DAVID CAY JOHNSTON: Well, I think Obama did something very savvy last night. He is trying to force the Republicans into a position where they either have to go with Main Street or with the plutocrats. And we’ve already seen from their responses that they are siding with the plutocrats. The idea that we shouldn’t adjust the tax rates for people at the top and doing so is somehow class warfare is absurd. And, of course, the Republicans are always talking about dynamic economic activity, and yet now they’re proposing a constant state, at least as it applies to the rich. The proposals that he put forth last night are pro-child, pro-family, pro-work, pro-savings. Many of them are things put forth by the Republicans, including tax simplification, and yet the Republicans rejected this out of hand. So what Obama was really doing, Juan, was setting up the 2016 election.

Now, this could be turned against him by the Republicans. My column in Al Jazeera America this morning is about how if the Republicans were savvy about this, they’d take the bill that will be introduced with these proposals by one of the Democrats, strip out the tax increases for those at the top, pass it, and then put the president in the position of having to veto a middle-class tax cut. But keep in mind, you’re seeing Republicans oppose the lower taxes and tax relief for middle-class Americans. So in that sense, politically, he’s been quite successful, I think, in the talk he gave last night.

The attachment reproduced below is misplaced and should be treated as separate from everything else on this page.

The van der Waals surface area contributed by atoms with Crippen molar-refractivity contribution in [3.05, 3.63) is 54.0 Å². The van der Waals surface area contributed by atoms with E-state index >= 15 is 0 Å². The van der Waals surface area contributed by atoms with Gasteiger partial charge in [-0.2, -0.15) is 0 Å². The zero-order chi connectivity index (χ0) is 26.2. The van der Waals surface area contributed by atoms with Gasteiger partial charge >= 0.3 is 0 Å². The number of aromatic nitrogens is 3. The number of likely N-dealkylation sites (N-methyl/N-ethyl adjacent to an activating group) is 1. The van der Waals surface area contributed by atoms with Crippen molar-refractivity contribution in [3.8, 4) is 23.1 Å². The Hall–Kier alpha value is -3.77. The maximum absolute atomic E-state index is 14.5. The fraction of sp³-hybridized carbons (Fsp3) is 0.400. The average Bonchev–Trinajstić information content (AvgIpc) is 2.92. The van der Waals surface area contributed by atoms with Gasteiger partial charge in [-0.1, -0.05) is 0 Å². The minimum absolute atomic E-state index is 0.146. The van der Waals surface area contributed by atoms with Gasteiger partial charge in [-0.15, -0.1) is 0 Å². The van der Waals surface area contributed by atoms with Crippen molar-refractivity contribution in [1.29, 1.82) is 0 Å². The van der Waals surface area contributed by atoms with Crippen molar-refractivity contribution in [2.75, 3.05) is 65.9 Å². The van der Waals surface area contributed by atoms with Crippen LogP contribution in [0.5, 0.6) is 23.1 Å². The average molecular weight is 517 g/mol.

AMY GOODMAN: And how would taxing the rich work, David Cay Johnston?

DAVID CAY JOHNSTON: Well, he’s proposing two key elements. One is to end what’s called "step-up in basis." If you inherit stock that has never been taxed, it’s received by you at its current value; you can sell it and pay no taxes. And this is the single most important element by which the very wealthy perpetuate their wealth from generation to generation, so that it’s not merit and hard work, which the Republicans talk about all the time, that creates a lot of the wealth at the top. It’s: Who did you pick to be your parents?

The second thing the president is proposing is that for those people in the top one-half of 1 percent—and almost all the money would be paid by the top tenth of 1 percent, people who make over $2 million—that their capital gains tax rate be at the Ronald Reagan rate of 28 percent. And Republicans are saying that that’s outrageous. Well, I’m sorry, they’re always telling us Ronald Reagan is a saint. I think it’s ideologically difficult to make the argument that we shouldn’t have a 28 percent tax rate, particularly when surveys are showing two very important things about the disconnect between Republican congressional leaders and Republicans. More than half of Republicans in one poll and around 40 percent in others favor higher taxes on people with million-dollar-plus incomes. Fifty-three percent of Republicans, in one case, said the tax rate should be 50 percent on your income above a million dollars. And three out of four Republicans want to increase Social Security benefits, while congressional Republican leaders are focused on trying to dismantle those benefits.